How we deal with your application - private rulings

We generally acknowledge private ruling applications when we receive them. We'll then review your application and let you know if it's valid and/or if we need additional information.

We aim to provide private rulings within 28 calendar days of receiving all the necessary information. If we find your request raises particularly complex matters that will take longer to resolve, we will aim to contact you within 14 calendar days to negotiate a due date.

We will continue to communicate with you about the progress of your ruling, including the expected timeframe for its issue.


If your private ruling application asks us to determine the value of a thing, or confirm a valuation provided by you, we may refer your request to a professional valuer.

The valuer charges us a fee, which the law allows us to pass onto you.

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Ruling on matters not raised in the application

We'll generally rule only on the matters directly raised in your private ruling application.

If there are other matters we believe to be relevant, we'll tell you about them and ask if you want us to address them. Should you want us to rule on any of these additional matters, you'll need to submit a further private ruling application.

Assumptions and information from third parties

If we need to make assumptions in order to give you a private ruling, we'll advise you what they are, and give you a reasonable opportunity to respond. We may decline to rule, rather than make a ruling subject to assumptions.

If we intend to use any relevant information from third parties to provide you with a private ruling, we'll advise you about the information, tell you what it is, and give you a reasonable opportunity to respond.

Private rulings relating to assessments

If we give you a private ruling that affects an earlier assessment, we will not automatically amend your assessment.

Assessments and amendments are part of the self-assessment system – this means that taxpayers and tax agents must ask us to amend any assessment affected by a private ruling.

Delayed rulings

If we've not made your private ruling within 60 days of receiving all the necessary information, you may send us a written notice requiring the ruling to be made.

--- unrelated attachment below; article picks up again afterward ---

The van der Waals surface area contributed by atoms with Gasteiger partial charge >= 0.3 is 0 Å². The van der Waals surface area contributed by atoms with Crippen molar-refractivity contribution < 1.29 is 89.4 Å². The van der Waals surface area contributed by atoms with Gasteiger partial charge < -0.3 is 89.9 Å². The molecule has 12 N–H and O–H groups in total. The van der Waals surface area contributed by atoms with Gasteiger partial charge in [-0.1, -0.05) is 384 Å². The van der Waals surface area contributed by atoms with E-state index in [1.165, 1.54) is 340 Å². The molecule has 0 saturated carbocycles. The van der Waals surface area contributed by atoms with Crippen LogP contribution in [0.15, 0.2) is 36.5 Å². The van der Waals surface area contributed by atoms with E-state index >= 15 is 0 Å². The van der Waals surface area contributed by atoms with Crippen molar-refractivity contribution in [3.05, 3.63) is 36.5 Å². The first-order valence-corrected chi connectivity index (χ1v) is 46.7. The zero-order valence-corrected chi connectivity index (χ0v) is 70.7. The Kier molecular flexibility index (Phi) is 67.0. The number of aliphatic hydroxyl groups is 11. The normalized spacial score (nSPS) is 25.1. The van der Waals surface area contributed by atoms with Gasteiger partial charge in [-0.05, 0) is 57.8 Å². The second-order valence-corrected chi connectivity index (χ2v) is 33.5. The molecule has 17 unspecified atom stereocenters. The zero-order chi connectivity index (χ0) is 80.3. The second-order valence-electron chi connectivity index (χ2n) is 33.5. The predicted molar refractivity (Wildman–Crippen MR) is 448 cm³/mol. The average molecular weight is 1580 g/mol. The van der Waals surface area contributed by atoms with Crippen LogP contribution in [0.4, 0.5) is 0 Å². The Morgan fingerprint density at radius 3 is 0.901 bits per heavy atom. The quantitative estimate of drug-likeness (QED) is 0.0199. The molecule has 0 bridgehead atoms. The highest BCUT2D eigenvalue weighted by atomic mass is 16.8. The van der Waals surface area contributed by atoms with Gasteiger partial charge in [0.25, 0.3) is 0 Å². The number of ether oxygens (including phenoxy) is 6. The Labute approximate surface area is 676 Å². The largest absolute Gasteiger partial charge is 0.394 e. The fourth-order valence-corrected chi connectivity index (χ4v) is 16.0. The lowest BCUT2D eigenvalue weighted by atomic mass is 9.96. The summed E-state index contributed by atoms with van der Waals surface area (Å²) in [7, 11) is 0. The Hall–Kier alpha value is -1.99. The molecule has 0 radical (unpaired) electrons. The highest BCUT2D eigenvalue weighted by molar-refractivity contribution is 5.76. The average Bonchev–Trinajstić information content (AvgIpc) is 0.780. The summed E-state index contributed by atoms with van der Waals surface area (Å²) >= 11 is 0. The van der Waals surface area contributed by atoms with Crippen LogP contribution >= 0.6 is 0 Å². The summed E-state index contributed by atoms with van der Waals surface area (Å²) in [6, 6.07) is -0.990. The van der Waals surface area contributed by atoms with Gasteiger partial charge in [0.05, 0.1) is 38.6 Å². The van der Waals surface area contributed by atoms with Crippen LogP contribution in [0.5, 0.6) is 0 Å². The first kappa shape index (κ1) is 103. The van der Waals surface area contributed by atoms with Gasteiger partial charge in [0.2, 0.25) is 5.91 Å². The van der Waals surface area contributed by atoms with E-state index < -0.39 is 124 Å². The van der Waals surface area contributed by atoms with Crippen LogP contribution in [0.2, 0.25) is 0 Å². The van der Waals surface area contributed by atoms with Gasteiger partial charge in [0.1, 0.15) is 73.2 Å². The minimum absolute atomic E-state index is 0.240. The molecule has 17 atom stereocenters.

The 60-day period is extended in the following circumstances:

  • If you've asked about a valuation matter (other than the valuation of a gift or a contribution to a deductible gift recipient) and we refer this to a valuer, the 60-day period is put on hold until we receive a decision from the valuer.
  • If we ask for additional information, or tell you about assumptions or third-party information, the 60-day period is put on hold while we await your response.

We have 30 days from when we receive the written notice to either provide the private ruling or tell you that we decline to rule on the matter.

If you don't receive a private ruling or our written reasons for declining to rule within 30 days, you can object to our failure to make a private ruling. As part of the objection, you're required to lodge the draft private ruling.

If you don't agree with our decision

You can object to most private rulings in the same way as you can object to a tax assessment. But you can't object to:

  • a private ruling - if an assessment has been issued that covers the private ruling period, or if withholding tax has become due and payable – in these circumstances, you can object to the relevant assessment
  • an excise private ruling - if we've made a decision about excise duty or any other amount payable in relation to excisable goods and the decision is reviewable.

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Last modified: 01 Jun 2015QC 43593